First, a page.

Between now and June 28, the deadline for Emmy voters to return nomination ballots, EW.com is running a series called Emmy Watch, featuring highlight clips and interviews with actors, producers, and writers whom EW TV critic Ken Tucker has on his wish list for the nominations announcement on July 19.

The first time you see Laura Dern in HBO’s Enlightened, she’s having a full-blown meltdown in the bathroom stall at her office, hurling expletives at her coworkers, storming down the hall toward her least favorite exec, with her mascara streaked down her cheeks, prying open the elevator doors to scream, “I WILL BURY YOU! I WILL KILL YOU! RAGHHHHH!!!” And yet, by the end of the episode, you will have deep sympathy for this woman. This is a huge credit to Dern, who’s funny and cringe inducing and sad and inspiring — sometimes, all at once. (Her character, Amy Jellicoe, is an angry corporate drone who’s sent to anger-management rehab and returns to the office full of bright ideas about how to save the world.) Dern won a Golden Globe for her performance last year, and our critic Ken Tucker’s rooting for her to get an Emmy nod this year. We chatted with Dern about her favorite scene — the opening of the pilot episode. Watch it below, and read our interview with her after the jump. (Warning: the language in the clip below is NSFW.)

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Emmy Watch: Mike White talks about the painfully funny comedy of 'Enlightened'

Photo: Mike White and Laura Dern on the set of ‘Enlightened.’ Credit: Nicola Goode.

Between now and June 28, the deadline for Emmy voters to return nomination ballots, EW.com is running a series called Emmy Watch, featuring highlight clips and interviews with actors, producers, and writers whom EW TV critic Ken Tucker has on his wish list for the nominations announcement on July 19.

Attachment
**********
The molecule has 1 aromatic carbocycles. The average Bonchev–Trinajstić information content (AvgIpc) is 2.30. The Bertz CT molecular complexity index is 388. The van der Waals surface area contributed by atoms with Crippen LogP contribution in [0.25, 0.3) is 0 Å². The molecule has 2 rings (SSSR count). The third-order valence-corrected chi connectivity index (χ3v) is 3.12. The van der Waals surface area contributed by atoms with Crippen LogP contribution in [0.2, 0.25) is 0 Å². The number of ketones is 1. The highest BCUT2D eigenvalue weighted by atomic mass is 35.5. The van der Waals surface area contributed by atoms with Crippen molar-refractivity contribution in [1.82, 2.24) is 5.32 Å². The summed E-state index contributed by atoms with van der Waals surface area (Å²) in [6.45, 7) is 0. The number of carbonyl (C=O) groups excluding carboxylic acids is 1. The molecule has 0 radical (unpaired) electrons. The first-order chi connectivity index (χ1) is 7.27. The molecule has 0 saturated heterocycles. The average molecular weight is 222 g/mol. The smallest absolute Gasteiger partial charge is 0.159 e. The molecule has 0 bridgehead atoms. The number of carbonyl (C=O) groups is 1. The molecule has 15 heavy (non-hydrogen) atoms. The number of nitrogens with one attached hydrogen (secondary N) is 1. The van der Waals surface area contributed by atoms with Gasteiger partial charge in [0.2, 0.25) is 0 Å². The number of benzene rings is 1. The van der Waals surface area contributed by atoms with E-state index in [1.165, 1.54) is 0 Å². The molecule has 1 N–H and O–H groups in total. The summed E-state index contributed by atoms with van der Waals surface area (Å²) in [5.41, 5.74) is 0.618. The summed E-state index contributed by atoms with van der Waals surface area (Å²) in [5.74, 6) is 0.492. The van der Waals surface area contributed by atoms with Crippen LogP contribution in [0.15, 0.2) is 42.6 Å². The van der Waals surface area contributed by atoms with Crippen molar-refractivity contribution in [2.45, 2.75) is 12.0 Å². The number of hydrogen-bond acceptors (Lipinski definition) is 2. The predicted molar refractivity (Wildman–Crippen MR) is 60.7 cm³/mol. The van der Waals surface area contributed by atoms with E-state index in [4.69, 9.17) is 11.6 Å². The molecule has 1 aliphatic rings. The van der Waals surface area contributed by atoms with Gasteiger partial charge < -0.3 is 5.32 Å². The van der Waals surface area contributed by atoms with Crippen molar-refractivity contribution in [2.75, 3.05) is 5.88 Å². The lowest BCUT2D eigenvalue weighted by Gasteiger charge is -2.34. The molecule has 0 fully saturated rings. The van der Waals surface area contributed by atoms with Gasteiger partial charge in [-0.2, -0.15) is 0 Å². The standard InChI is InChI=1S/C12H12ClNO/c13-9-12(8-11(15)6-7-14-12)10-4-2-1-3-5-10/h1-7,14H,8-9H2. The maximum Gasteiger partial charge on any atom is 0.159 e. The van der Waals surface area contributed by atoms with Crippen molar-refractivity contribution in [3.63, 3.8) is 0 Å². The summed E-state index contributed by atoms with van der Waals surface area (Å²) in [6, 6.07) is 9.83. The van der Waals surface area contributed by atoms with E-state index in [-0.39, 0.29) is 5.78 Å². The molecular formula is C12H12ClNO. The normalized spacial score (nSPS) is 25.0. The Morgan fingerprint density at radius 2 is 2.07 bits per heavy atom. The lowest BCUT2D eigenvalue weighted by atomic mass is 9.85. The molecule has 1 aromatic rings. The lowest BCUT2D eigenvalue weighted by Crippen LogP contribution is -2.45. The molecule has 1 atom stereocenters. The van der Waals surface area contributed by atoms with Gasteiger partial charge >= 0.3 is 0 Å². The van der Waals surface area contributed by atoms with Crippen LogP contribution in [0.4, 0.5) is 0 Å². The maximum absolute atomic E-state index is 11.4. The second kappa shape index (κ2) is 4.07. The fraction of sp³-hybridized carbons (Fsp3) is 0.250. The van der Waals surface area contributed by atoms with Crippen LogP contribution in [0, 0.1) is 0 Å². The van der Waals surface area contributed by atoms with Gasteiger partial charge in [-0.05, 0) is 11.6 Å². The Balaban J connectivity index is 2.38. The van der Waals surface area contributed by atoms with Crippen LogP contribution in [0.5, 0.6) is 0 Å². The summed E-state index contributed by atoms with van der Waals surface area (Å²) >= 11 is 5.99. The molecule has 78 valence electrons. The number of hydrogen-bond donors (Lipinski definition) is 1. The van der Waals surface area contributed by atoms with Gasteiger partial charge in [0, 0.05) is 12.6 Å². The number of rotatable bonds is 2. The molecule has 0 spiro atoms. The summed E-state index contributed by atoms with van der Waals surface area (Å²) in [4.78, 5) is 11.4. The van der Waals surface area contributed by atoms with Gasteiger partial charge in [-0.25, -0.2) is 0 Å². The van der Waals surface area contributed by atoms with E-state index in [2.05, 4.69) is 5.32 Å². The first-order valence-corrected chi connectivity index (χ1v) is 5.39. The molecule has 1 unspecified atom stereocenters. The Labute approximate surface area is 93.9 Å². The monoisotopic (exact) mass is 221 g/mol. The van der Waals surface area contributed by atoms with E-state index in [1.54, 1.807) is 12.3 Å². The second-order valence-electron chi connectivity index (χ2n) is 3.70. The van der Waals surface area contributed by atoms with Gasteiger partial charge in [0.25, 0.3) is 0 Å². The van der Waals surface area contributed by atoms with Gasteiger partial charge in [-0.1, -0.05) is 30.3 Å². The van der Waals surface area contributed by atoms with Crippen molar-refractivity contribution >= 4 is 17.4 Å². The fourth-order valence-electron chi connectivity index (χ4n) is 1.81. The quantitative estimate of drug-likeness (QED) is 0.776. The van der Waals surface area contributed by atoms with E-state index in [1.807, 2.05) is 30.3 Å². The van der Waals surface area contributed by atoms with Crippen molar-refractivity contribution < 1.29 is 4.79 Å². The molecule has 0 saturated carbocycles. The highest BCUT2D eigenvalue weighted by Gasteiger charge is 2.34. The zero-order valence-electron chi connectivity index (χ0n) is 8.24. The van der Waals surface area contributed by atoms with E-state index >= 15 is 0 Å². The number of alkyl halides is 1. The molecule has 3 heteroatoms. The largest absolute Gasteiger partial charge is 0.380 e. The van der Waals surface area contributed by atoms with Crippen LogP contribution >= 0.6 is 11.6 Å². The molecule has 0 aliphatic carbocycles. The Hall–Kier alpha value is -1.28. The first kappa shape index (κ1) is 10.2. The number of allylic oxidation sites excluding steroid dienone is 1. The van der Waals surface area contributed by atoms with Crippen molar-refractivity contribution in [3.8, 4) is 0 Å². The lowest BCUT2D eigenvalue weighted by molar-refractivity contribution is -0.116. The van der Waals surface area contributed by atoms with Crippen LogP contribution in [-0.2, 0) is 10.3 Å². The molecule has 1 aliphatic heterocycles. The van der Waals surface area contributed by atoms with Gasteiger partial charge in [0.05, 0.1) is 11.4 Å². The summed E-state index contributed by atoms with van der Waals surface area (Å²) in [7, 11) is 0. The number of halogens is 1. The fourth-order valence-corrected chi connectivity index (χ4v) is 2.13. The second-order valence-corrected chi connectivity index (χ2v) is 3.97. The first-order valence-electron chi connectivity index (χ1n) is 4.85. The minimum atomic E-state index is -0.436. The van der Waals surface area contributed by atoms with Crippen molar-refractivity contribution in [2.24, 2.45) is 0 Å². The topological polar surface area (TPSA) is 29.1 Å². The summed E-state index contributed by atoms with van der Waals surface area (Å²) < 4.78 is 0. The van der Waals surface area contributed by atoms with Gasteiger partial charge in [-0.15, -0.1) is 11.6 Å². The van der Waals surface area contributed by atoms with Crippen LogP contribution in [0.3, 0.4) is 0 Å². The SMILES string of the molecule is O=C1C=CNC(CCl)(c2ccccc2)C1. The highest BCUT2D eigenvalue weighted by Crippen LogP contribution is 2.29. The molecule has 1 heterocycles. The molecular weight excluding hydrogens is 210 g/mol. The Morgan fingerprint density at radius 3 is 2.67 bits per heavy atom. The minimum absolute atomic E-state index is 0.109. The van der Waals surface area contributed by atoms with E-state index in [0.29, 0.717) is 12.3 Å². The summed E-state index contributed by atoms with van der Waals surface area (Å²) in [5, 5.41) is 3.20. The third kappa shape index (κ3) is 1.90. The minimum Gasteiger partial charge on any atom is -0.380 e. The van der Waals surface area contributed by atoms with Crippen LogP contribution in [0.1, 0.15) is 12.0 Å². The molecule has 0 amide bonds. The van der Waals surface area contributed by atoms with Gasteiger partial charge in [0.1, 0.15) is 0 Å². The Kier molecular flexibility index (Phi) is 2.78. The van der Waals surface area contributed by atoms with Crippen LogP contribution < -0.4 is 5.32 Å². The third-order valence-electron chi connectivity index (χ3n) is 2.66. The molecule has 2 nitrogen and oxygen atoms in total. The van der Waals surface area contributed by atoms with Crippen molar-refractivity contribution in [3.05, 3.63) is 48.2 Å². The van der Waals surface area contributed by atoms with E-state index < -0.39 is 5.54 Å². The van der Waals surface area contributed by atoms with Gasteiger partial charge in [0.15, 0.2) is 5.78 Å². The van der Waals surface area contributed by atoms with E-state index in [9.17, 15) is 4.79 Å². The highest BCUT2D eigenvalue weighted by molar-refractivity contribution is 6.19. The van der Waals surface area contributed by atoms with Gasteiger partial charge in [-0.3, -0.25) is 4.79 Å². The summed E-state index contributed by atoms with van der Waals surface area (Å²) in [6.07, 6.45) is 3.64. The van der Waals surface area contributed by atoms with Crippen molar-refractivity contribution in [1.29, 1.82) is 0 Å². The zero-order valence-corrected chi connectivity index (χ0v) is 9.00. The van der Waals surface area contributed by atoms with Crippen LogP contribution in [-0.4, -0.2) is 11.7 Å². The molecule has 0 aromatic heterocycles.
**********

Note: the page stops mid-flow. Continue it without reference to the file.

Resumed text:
Before it premiered last fall, many people knew Enlightened as “that HBO show starring Laura Dern and her smeared mascara.” Since then, this moving comedy—which follows corporate whistle-blower Amy Jellicoe (Dern) on her journey from scary, “I will DESTROY you!” meltdown toward Zen-attaining enlightenment—has collected a very devoted group of superfans, including EW’s own Ken Tucker, who put it on his year-end list of the Best TV Shows and called it “beautifully acted, with many stand-out scenes (like, every one in which Dern’s Amy interacted with the dead souls at her company).”

We asked Mike White, who created Enlightened (and also co-stars as Amy’s lonely coworker Tyler), to discuss one of his favorite stand-out scene: the ending of the fourth episode, “Sandy,” which guest stars Robin Wright. We’ll let him explain the background: “Amy has this friend, Sandy, who comes to visit her. Initially, she’s projecting this perfection onto her friend. As the episode goes on, her friend starts to disappoint her, because Amy feels like they’re not on the same page. Then Amy’s paranoid that Sandy is sleeping with Amy’s ex-husband. She’s spun out. Throughout the episode, she really wants to read Sandy’s journal, to see what Sandy thinks of her. At the end, we’re left alone with Sandy, and we look into her journal, and…”

Okay, we won’t spoil it. Watch the scene below, and read our interview with White.

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Emmy Watch: Joel Kinnaman talks breaking promises and acting crazy in 'The Killing'

Between now and June 28, the deadline for Emmy voters to return nomination ballots, EW.com is running a series called Emmy Watch, featuring highlight clips and interviews with actors, producers, and writers whom EW TV critic Ken Tucker has on his wish list for the nominations announcement on July 19. 

Joel Kinnaman, The Killing
Best Supporting Actor contender
As The Killing‘s Det. Stephen Holder, Joel Kinnaman has been as high as the Space Needle and as low as the depths of the icy Atlantic, emotionally speaking. Despite a viewer-enraging bait-and-switch at the end of the first season, the AMC drama promises to solve the mystery of Rosie Larsen’s murder by the end of Sunday night’s finale. This final stretch “is the resolution,” promises Kinnaman. “All the threads are coming together.”